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    The Bedroom Tax Is Discriminatory, Court Rules

    The Court of Appeal ruled in favour of a domestic violence victim and the family of a disabled teenager.

    The government's bedroom tax has been found to be unlawfully discriminatory in two separate cases.

    Three judges at the Court of Appeal on Wednesday ruled in favour of a domestic violence victim and the grandparents of a severely disabled 15-year-old boy.

    The bedroom tax, also called the spare-room subsidy or the underoccupancy penalty, has been criticised for disproportionately affecting the most vulnerable, including disabled people, and forcing people to move from their homes. It cuts benefits to people living in social housing deemed to be underoccupied.

    Read the decision:

    One of the cases involved a woman only referred to as "A", a single mother who has been the victim of rape, assault, harassment, and stalking.

    "A" and her 11-year-old son live in a Sanctuary Scheme home, where properties are specially adapted due to the risks to the lives and physical safety of the women who live in them.

    Under the bedroom tax she had her housing benefit reduced by 14% because they had a "panic room" in their three-bedroom house.

    The woman's lawyer, Rebekah Carrier, said housing benefit reform had had a "catastrophic impact upon vulnerable people across the country".

    "Our client's life is at risk and she is terrified," Carrier said. "The anxiety caused by the bedroom tax and the uncertainty about this case has been huge. "She lives in a property which has been specially adapted by the police, at great expense, to protect her and her child. The prospect of having to move to another property (where she will not have any of these protections) or take in a lodger has loomed large for her during the three years it has taken this case to come to the Court of Appeal."

    In the other case, judges ruled in favour of Paul and Susan Rutherford, who care for their severely disabled grandson Warren. Warren has a rare genetic disorder that leaves him unable to walk, talk, or feed himself.

    They live in a three-bedroom bungalow in Pembrokeshire. The third room is for carers who stay overnight, because Warren needs round-the-clock care.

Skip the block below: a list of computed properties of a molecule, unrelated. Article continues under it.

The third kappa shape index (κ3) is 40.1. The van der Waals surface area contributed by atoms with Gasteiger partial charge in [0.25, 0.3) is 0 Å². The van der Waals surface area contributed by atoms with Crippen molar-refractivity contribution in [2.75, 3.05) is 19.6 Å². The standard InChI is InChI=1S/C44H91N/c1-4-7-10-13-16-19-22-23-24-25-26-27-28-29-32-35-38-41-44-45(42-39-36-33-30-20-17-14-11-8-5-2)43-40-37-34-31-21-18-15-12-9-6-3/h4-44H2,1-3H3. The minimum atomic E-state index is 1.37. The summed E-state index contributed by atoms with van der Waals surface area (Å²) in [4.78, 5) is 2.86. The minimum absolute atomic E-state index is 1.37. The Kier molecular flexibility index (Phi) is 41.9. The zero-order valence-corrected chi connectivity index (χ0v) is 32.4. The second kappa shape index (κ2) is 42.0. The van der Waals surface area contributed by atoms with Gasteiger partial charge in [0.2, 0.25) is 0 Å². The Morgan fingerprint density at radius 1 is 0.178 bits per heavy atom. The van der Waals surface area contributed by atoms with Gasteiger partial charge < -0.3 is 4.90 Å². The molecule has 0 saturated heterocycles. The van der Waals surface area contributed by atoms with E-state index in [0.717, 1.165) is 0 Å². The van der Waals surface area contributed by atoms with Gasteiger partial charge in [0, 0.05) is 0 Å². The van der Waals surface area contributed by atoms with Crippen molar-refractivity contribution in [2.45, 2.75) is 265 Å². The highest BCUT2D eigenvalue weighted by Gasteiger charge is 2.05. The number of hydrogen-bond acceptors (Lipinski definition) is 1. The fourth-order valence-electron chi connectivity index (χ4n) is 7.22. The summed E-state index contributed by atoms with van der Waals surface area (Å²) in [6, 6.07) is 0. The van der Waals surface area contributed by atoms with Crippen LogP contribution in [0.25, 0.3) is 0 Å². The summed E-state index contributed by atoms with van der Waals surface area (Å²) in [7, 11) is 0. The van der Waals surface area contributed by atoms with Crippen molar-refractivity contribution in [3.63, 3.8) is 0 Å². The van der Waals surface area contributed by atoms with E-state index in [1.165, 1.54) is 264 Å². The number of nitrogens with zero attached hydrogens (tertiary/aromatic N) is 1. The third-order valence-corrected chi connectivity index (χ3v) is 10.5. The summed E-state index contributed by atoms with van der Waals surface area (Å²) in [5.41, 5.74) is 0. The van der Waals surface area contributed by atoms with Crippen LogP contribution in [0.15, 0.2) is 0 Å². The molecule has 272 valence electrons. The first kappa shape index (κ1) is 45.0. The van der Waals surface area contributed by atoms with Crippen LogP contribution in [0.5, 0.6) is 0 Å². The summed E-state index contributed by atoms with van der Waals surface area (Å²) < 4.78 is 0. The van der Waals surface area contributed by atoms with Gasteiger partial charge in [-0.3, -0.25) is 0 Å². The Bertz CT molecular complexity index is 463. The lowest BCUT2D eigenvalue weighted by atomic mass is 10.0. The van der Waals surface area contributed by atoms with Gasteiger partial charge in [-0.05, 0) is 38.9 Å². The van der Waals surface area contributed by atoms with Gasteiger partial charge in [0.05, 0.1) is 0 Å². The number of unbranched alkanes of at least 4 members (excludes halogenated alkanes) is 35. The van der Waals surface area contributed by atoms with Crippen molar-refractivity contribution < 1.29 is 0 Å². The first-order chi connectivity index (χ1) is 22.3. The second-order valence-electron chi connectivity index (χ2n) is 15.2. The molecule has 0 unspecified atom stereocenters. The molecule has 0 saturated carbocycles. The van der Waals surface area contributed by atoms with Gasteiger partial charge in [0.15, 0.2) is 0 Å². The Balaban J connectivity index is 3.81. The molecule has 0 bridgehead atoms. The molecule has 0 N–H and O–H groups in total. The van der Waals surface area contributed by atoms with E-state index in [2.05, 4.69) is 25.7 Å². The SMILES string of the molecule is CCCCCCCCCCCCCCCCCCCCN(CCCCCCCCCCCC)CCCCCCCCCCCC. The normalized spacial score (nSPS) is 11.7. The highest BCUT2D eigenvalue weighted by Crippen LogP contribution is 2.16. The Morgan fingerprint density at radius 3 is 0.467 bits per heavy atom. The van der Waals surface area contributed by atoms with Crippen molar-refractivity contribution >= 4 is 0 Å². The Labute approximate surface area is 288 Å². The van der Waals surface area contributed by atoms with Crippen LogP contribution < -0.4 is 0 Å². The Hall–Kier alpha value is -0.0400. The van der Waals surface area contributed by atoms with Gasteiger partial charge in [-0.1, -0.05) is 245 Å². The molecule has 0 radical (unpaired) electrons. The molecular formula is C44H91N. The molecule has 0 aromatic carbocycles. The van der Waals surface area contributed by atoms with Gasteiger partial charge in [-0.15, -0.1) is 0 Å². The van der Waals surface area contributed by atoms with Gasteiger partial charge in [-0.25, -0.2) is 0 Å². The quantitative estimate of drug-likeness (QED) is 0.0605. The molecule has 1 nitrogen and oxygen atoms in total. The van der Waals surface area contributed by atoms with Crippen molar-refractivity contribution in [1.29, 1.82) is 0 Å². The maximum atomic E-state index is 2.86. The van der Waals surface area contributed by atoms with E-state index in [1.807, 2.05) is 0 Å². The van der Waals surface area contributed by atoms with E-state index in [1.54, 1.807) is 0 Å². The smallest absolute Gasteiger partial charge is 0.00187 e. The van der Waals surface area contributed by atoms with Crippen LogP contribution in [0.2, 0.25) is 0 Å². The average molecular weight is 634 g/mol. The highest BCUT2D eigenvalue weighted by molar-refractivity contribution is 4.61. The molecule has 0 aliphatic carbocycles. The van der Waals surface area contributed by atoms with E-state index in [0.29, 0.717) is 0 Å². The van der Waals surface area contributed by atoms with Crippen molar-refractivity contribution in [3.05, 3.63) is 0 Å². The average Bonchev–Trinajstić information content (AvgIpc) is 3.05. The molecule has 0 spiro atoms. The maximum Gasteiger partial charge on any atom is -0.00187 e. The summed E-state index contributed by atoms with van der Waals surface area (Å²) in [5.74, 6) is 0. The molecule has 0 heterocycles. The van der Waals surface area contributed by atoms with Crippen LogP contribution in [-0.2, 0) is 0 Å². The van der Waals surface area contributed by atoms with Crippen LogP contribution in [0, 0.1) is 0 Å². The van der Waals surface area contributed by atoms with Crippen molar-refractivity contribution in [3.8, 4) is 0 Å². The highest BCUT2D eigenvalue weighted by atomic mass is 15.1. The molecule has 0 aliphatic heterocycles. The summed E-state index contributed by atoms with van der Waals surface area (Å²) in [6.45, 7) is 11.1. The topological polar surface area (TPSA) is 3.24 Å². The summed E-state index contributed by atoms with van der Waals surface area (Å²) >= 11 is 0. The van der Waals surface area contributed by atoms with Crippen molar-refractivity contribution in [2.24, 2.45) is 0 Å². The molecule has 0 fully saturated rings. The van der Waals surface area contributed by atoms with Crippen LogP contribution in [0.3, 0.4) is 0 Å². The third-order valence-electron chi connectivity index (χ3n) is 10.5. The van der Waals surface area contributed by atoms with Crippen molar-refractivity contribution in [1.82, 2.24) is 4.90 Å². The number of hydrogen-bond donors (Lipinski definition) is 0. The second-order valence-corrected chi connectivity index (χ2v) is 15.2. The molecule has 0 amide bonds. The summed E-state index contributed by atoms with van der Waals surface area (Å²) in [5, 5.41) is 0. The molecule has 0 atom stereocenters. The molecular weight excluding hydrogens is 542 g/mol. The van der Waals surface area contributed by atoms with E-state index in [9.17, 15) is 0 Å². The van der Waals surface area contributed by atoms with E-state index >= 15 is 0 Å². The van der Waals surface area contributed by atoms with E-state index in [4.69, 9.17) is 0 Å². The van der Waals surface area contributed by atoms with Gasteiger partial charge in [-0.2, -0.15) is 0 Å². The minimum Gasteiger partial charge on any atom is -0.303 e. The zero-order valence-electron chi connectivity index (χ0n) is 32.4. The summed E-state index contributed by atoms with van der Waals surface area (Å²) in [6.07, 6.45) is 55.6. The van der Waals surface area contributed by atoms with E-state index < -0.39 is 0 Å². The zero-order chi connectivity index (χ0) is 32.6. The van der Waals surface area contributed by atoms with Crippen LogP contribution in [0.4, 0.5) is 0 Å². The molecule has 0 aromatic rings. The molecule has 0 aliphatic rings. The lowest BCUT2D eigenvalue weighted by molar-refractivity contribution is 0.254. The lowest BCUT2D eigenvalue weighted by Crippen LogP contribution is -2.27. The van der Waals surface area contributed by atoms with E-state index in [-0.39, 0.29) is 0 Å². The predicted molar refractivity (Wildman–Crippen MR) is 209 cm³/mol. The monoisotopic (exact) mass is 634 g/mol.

Under the bedroom tax there are concessions for a room for carers for disabled adults but not children.

    The Rutherfords, who have disabilities themselves, have been receiving discretionary payments from the local authority but the court said this was inadequate.

    Judges said the law amounted to unlawful discrimination contrary to Article 14 of the European Convention on Human Rights (ECHR), prohibition of discrimination.

    "We are delighted that disabled children will finally be entitled to the same treatment as disabled adults," said Mike Spencer of the Child Poverty Action Group, which represented the Rutherfords. "It is absurd to have a situation where children like Warren might have to go into residential care at vast cost to the taxpayer because their families cannot pay for the housing they need."

    The high court had previously ruled that the "bedroom tax" did not unlawfully discriminate against any of the claimants.

    The Department for Work and Pensions was today given permission to appeal against the ruling at the Supreme Court.

    "We fundamentally disagree with the court's ruling on the ECHR, which directly contradicts the high court," a spokesperson said.

    "We know there will be people who need extra support. That is why we are giving local authorities over £870 million in extra funding over the next five years to help ensure people in difficult situations like these don't lose out."

    Speaking to BBC News, Paul Rutherford said the bungalow where they live was specially built for Warren.

    "Two years ago, nearly three years ago, the government decided for some reason that we were going to have to pay for the privilege of having this room," he said, "and we thought this was completely unfair, both to us as a family and other people like us.

    "We never felt secure being here any more and that put a big strain on Sue and I as people, just the uncertainty of not knowing what was happening in the future."

    He said he was "a bit lost for words" following the court's ruling.

    "I could almost cry for happiness, and I hope other people in our situation will benefit from this court's decision as well."

    Speaking at Prime Minister's Questions, David Cameron said the government would "look very carefully" at the ruling.

    But he defended the government's "fundamental position" that it is "unfair to subsidise spare rooms in the social sector if we don't subsidise them in the private sector".

    Reacting to today's news, Campbell Robb, chief executive of homelessness and housing charity Shelter, said a "significant victory" had taken place for those living in fear of losing their home.

    "It's disappointing that instead of changing the law so that those with a clear need for their spare room are protected from the 'bedroom tax', the government has decided to appeal the decision," he added.

    "We would urge them to focus on protecting people unfairly hit by the charge, rather than wasting more time and money in court."